Children’s CBT skills, metacognition, empathy, and theory of mind

Jonathan Jones (Department of Psychology, University of Exeter, Exeter, UK)
Céline Souchay (Université Grenoble Alpes, Saint-Martin-d’Heres, France)
Chris Moulin (Université Grenoble Alpes, Saint-Martin-d’Heres, France)
Shirley Reynolds (Faculty of Arts Humanities and Social Science, University of Reading, Reading, UK)
Anna-Lynne Adlam (Department of Psychology, University of Exeter, Exeter, UK)

Journal of Children's Services

ISSN: 1746-6660

Publication date: 18 March 2019

Abstract

Purpose

Cognitive Behavioural Therapy (CBT) is an evidence-based treatment for common mental health problems that affect children, young people and adults. The suitability of CBT for children has been questioned because it requires children to think about their thoughts, feelings and behaviours. The purpose of this paper is to investigate which cognitive and affective capacities predict children’s ability to relate thoughts, feelings and behaviours.

Design/methodology/approach

A total of 59 typically developing children aged between 8 and 11 years took part in the study. CBT skills were assessed on a story task that required children to relate the character’s thoughts to their feelings and behaviours. Children also completed an assessment of IQ, a feeling-of-knowing metamemory task that assessed metacognition, and a higher-order theory of mind task. Furthermore, parents rated their child’s empathy on the children’s empathy quotient.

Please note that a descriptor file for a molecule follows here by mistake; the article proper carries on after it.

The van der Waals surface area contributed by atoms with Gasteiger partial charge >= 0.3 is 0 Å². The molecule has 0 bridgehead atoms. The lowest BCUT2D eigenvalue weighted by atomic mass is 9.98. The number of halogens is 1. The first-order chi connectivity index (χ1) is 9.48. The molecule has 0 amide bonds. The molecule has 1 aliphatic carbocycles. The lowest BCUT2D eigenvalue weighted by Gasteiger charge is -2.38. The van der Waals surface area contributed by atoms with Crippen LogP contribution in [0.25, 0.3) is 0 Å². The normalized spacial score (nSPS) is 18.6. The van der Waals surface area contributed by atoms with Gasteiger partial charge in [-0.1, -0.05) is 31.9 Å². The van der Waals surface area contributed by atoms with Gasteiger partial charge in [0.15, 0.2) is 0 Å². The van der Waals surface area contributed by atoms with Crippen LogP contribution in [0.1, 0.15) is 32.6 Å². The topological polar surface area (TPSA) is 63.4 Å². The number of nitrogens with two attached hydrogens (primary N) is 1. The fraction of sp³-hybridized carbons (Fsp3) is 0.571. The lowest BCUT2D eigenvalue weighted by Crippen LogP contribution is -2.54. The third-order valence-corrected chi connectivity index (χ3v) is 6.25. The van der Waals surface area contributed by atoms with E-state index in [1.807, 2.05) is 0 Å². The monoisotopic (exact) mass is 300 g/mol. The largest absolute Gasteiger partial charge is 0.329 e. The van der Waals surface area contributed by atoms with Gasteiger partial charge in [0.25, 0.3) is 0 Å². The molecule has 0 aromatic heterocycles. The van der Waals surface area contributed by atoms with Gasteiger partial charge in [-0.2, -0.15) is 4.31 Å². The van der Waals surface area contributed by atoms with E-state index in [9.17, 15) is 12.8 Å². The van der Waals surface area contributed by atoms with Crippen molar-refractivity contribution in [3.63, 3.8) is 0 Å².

Findings

The findings suggest that CBT is developmentally appropriate for 8–11 year old children; however, young children and children with mental health problems may have impaired metacognition and CBT skills. Metacognition and empathy may moderate the efficacy of child CBT and warrant further investigation in clinical trials.

Originality/value

This study provides evidence for the cognitive and affective skills that might predict the outcome of CBT in children. Metacognition and empathy predict children’s ability to relate thoughts, feelings and behaviours, and therefore may moderate the efficacy of CBT.

Keywords

Citation

Jonathan Jones, Céline Souchay, Chris Moulin, Shirley Reynolds and Anna-Lynne Adlam (2019) "Children’s CBT skills, metacognition, empathy, and theory of mind", Journal of Children's Services, Vol. 14 No. 1, pp. 16-26

Download as .RIS

DOI

: https://doi.org/10.1108/JCS-12-2017-0052

Publisher

:

Emerald Publishing Limited

Copyright © 2019, Emerald Publishing Limited

Please note you might not have access to this content

You may be able to access this content by login via Shibboleth, Open Athens or with your Emerald account.
If you would like to contact us about accessing this content, click the button and fill out the form.
To rent this content from Deepdyve, please click the button.